Rampo played a key role in the formation of Mystery Writers of Japan. In 1955 the organization gave out the first Edogawa Rampo Prize, an award for unpublished mystery novels which has continued to be awarded annually ever since. The prize has helped to launch the careers of numerous prominent mystery authors, including Togawa Masako, Higashino Keigo, and Kirino Natsuo.

Rampo passed away due to a cerebral hemorrhage on July 28th, 1965. He was 70 years old and left behind him a legacy that continues to have a profound influence on the genre in which he wrote.

My Favourite Mystery #1

by Yokoyama Hideo

Hako no naka no shitsuraku (Paradise lost in the box) (Takemoto Kenji)

original edition(Geneijyo, 1978)
original edition(Geneijyo, 1978)

I am perhaps the prime example of one of those writers who wants to write books rather than read them, and so for me to read a book is to perform "an extraordinary act." It could also be said that I harbor an extraordinarily high expectation of each book that I read. I have always been like this. Once I decide to read a book, then I tidy up my room, wipe my table clean and wash my hands thoroughly with soap. Only after this do I sit and closely examine the cover of the book, muttering to myself, "If you're no good, then I'll kill you."

With this book, too, I hurriedly completed this ritual and then started to read it. Far from me killing the book, it killed me! Drawn into the labyrinthine maze of the plot, it became impossible for me to turn back. I felt the pleasure of drowning in a sea of knowledge. As one locked room led to another, the solution to each riddle only begat another one in its place, and each unexpected twist in the story turned out to be just one step towards the next unexpected twist. Now, twenty years since I read the book, I cannot even recall the plot to my mind.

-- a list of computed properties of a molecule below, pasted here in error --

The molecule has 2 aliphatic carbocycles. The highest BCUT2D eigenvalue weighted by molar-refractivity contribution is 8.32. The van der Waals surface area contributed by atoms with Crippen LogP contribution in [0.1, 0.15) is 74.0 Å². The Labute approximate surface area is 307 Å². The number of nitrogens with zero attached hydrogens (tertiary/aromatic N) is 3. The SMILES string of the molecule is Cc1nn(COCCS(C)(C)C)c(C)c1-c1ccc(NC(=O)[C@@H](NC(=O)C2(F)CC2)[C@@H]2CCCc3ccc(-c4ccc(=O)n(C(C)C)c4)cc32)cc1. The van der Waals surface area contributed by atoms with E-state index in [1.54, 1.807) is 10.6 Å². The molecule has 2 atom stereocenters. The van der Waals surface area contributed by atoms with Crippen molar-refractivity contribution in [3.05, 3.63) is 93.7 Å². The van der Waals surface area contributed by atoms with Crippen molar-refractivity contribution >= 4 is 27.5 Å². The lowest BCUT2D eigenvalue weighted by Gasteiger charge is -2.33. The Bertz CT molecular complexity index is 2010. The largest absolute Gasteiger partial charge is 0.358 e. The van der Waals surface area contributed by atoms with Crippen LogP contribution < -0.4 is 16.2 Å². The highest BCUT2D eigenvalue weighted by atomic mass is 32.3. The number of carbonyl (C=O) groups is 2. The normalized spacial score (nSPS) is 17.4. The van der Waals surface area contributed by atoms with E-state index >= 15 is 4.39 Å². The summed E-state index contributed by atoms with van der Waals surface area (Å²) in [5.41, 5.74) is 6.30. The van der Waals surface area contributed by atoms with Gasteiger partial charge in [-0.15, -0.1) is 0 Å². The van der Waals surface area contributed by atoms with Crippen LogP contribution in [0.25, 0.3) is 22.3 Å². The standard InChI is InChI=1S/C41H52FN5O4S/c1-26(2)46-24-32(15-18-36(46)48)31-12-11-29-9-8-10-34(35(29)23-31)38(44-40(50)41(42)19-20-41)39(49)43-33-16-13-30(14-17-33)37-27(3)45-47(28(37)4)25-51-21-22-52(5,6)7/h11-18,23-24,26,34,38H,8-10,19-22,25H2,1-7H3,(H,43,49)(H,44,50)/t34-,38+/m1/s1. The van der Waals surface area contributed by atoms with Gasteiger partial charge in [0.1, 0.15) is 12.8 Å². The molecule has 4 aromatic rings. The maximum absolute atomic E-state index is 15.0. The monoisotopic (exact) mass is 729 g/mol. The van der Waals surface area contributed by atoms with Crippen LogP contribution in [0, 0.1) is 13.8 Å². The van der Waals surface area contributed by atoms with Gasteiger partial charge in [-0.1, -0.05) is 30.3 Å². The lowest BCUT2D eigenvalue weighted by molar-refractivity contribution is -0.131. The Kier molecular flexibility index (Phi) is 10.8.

It is because of experiences like this that I cannot stop reading books. Although I only do it occasionally, I will doubtless once again summon up my determination and wash my hands with soap.

(Written in June, 2003)
Translated by Adrian Pinnington

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Information (Translated by Kimura Jiro)

[Writer's Profile]

Yokoyama Hideo (横山秀夫) was born in Tokyo in 1957. The former newspaper reporter won the 1998 Matsumoto Seicho Prize for his short story, "Season of Shadows" (original title:「陰の季節」"Kage no Kisetsu"), and it led him into crime writing. His police fiction has the distinctive characteristic that it features desk police officers rather than field investigators. His short story, "Motive" (original title:「動機」"Dōki"), won the 2000 MWJ Award, and it was published in the May 2008 issue of Ellery Queen's Mystery Magazine. His novel, Six Four (Quercus, London, 2016; original title:『64 Roku Yon』, 2012), was shortlisted for the 2016 CWA International Dagger Award, and he was the first Japanese writer to be a Dagger Award finalist. More than a half of his works have been published in Taiwan and mainland China, and more English translations are expected to come out in the near future.

[Writer's Favorite Mystery]

paperback edition(Kodansha, 2015)
paperback edition(Kodansha, 2015)

Hako no Naka no Shitsuraku (『匣の中の失楽』Paradise Lost in the Box, 1978) is Takemoto Kenji's (竹本健治, 1954- ) first novel. He wrote it in his 20's, and it was appreciated highly by mystery aficionados, and dubbed "the fourth strangest book of the Japanese mystery fiction," chronologically following Oguri Mushitaro's Kokushikan Satsujin Jiken (小栗虫太郎『黒死館殺人事件』Chateau Plague Murder Case, 1935), Yumeno Kyusaku's Dogura Magura (夢野久作『ドグラ・マグラ』Dogra Magra, or the Inferno in the Brain, 1935), and Nakai Hideo's Kyomu e no Kumotsu (中井英夫『虚無への供物』An Offering to Nothingness, 1964). Although it has been published both in Taiwan (as『匣中的失樂』) and in mainland China (as『匣中失樂』), none of his works have been translated into English. Takemoto used to be a cult figure loved by a small number of hard-core mystery readers, but his readership is now growing as his recent novel, Ruikō Meikyu (『涙香迷宮』Ruikō Labyrinth, 2016), has been highly praised and placed on the annual best mystery lists of several media outputs. This novel is centered on the ciphers Takemoto made up himself as if they had been left behind by Japanese mystery pioneer Kuroiwa Ruikō (黒岩涙香, 1862-1920).

The information on "My Favorite Mystery" column will be coming along soon.